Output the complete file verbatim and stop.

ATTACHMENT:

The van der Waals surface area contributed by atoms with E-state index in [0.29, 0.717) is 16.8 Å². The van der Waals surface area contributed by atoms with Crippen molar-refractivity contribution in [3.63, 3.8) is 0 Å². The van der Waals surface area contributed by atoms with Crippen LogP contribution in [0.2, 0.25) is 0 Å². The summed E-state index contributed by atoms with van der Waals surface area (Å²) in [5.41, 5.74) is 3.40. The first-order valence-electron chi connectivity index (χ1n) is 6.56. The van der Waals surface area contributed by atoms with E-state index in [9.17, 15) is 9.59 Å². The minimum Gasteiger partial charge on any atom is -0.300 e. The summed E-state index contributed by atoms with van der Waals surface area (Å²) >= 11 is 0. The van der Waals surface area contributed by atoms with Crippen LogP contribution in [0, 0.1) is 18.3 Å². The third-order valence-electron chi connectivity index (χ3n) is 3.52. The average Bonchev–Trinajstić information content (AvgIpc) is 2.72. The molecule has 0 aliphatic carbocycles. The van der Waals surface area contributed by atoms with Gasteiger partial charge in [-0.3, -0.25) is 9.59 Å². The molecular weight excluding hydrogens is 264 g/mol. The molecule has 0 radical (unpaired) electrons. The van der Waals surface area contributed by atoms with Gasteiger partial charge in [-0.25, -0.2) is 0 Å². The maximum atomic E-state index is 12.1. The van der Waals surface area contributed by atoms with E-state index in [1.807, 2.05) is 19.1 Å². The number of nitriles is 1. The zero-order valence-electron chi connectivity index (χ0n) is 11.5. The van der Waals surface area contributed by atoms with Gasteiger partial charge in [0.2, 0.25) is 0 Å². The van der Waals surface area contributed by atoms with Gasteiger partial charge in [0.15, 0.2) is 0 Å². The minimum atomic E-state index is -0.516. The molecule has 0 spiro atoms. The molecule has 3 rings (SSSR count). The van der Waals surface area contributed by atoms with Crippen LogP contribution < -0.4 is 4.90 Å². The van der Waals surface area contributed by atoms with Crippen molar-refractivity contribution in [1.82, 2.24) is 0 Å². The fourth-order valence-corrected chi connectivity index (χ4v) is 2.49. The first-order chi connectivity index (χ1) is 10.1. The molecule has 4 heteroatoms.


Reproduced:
The van der Waals surface area contributed by atoms with E-state index in [0.29, 0.717) is 16.8 Å². The van der Waals surface area contributed by atoms with Crippen molar-refractivity contribution in [3.63, 3.8) is 0 Å². The van der Waals surface area contributed by atoms with Crippen LogP contribution in [0.2, 0.25) is 0 Å². The summed E-state index contributed by atoms with van der Waals surface area (Å²) in [5.41, 5.74) is 3.40. The first-order valence-electron chi connectivity index (χ1n) is 6.56. The van der Waals surface area contributed by atoms with E-state index in [9.17, 15) is 9.59 Å². The minimum Gasteiger partial charge on any atom is -0.300 e. The summed E-state index contributed by atoms with van der Waals surface area (Å²) >= 11 is 0. The van der Waals surface area contributed by atoms with Crippen LogP contribution in [0, 0.1) is 18.3 Å². The third-order valence-electron chi connectivity index (χ3n) is 3.52. The average Bonchev–Trinajstić information content (AvgIpc) is 2.72. The molecule has 0 aliphatic carbocycles. The van der Waals surface area contributed by atoms with Gasteiger partial charge in [-0.3, -0.25) is 9.59 Å². The molecular weight excluding hydrogens is 264 g/mol. The molecule has 0 radical (unpaired) electrons. The van der Waals surface area contributed by atoms with Gasteiger partial charge in [-0.25, -0.2) is 0 Å². The maximum atomic E-state index is 12.1. The van der Waals surface area contributed by atoms with E-state index in [1.807, 2.05) is 19.1 Å². The number of nitriles is 1. The zero-order valence-electron chi connectivity index (χ0n) is 11.5. The van der Waals surface area contributed by atoms with Gasteiger partial charge in [0.2, 0.25) is 0 Å². The van der Waals surface area contributed by atoms with Gasteiger partial charge in [0.15, 0.2) is 0 Å². The minimum atomic E-state index is -0.516. The molecule has 0 spiro atoms. The molecule has 3 rings (SSSR count). The van der Waals surface area contributed by atoms with Crippen LogP contribution < -0.4 is 4.90 Å². The van der Waals surface area contributed by atoms with Crippen molar-refractivity contribution in [1.82, 2.24) is 0 Å². The fourth-order valence-corrected chi connectivity index (χ4v) is 2.49. The first-order chi connectivity index (χ1) is 10.1. The molecule has 4 heteroatoms.